Tell us a little about BeehiveID.
We built BeehiveID to solve the online identity problem. In the modern world, we are dealing more and more with strangers online. How do you know who you can trust? Typically, online identity is an email address. But an email address really tells you nothing about the person. BeehiveID is a set of lightweight technologies that can establish whether an online account is backed by a real person, while still preserving privacy.
What separates BeehiveID from other online identity protection systems?
Our technologies are designed to provide a relatively strong identification mechanism, while still preserving privacy and minimising customer friction. Most system in use now are “back end” systems that examine the properties of the transaction — IP address, proxy detection, geolocation and browser fingerprinting. These are low friction because the customer isn’t even aware they are being used. However, they are easily circumvented and have a high rate of false positives — they often classify good customers as fraudulent, resulting in lost sales or engagement.
The other side of the coin is invasive systems like background checks or systems that require a customer to email a copy of a driver’s license, utility bill, bank account, or verify their physical address by receiving a special piece of mail. These are effective, but high friction and low privacy. Most customers will not go through these complex procedures if they have other choices.
BeehiveID is designed to provide strong identification in 1-3 clicks, while preserving maximum privacy. Our partner sites only receive an identification core, no other private customer information is shared with the partner sites.
What did you do before BeehiveID. What is your background in?
My co-founder and I worked in very large-scale biometric systems for the US Department of Defense (DoD). I was the architect for Iraqi and Afghan national biometric identification systems, and went to the Middle East over a dozen times, deploying a wide variety of biometric systems. In those environments, identity is critical and the systems we worked on were saving lives.
However, “customer friction” is not a concept there — people will put up with a lot of complexity to ensure safety. We became interested in the online market because identity is such a huge problem there, just like it was in the Middle East. But friction has been a challenge to address — how to provide strong identity with low friction?
For you, what is the single most exciting piece of new technology, with regards to online security?
Public key cryptography is incredibly important. It allows people to be completely anonymous and still assert a bulletproof online identity, supporting both digital signatures to validate identity and easy encryption of content. However, the technology is not user friendly, but I think that will change as more people get involved in it.
Do you think we will see the widespread use of biometric ID systems in tech (such as Apple’s TouchID) over the next few years?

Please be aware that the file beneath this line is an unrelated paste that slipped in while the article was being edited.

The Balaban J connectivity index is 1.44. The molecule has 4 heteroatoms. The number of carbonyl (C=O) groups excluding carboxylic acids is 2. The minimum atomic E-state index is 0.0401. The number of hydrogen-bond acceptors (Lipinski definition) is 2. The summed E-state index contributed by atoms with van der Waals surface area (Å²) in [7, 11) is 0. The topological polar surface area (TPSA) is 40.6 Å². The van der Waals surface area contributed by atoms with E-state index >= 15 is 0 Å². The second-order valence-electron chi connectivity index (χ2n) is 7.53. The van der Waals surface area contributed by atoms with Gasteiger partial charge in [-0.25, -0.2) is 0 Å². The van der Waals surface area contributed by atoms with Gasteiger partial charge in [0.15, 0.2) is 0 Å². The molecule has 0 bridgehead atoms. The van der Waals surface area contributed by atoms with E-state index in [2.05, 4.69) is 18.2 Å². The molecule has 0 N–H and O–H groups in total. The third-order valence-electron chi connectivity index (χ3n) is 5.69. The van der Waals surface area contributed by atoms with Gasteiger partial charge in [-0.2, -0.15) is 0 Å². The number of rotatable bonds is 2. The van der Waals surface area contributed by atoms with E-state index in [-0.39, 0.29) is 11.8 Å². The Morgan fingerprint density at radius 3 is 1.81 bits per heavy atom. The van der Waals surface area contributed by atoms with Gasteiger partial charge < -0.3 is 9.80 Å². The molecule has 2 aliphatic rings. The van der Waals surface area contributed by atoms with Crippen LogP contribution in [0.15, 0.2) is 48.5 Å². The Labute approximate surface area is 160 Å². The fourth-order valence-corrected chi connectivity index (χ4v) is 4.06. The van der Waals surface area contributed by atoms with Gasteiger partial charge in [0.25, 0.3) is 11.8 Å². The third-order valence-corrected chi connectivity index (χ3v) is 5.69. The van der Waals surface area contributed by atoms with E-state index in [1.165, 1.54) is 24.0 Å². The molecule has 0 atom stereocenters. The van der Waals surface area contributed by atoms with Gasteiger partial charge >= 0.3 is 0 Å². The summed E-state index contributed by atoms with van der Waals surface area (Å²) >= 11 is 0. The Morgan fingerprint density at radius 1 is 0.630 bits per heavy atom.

I haven’t really been impressed with TouchID. As a fingerprint technology, it works quite well and the small sensor is amazing. However, I don’t think it is solving a useful problem. It is fairly easy to spoof, and the small payments it would be used for don’t have a huge fraud loss. A PIN serves the same purpose and has none of the issues associated with fingerprints.I think the sweet spot for TouchID is making the phone a little easier/faster to unlock than a PIN, but of all my friends who have iPhones, only one actually uses it.
Do you think the public have become more aware of the risks posed to their security and privacy, following Edward Snowdon’s revelations? Considering your work with the military, do you think the revelations were a positive thing?
Although I do work with the military, I am still a huge privacy advocate. I think the publicity about Snowden was great for bringing attention to over-zealous government programs. However, I am not a fan of his methods. Simply mailing a large body of classified material to news agencies has the potential to do real damage to national security. The people I blame are members of congress who were allowed access to the information about what these agencies were doing. They are responsible for oversight and representing the people. Why didn’t they speak up?
Do you feel like cyber criminals are a step ahead of intelligence agencies, with regards to techniques such as concealing their identity?
Absolutely. As the old saying goes, “The hound runs for his supper, the rabbit runs for his life”. Cyber criminals who aren’t good at concealing their identity don’t stay criminals for very long. There are an amazing wealth of technologies available to people who want to hide their identity — effectively unbreakable encryption, widespread proxy servers, the onion router (TOR), etc.
If you look at the recent Silk Road (online drug market) case, they weren’t able to find Ross Ulbright through d-anonymising him. They essentially had to use old-school police techniques to infiltrate his organisation and use the undercover agents to expose him. Of course, even with all these technologies, criminals have to be careful. All it takes is one mistake to potentially lose your anonymity.
BeehiveID recently introduced two new types of image-matching systems, tell us a little about them.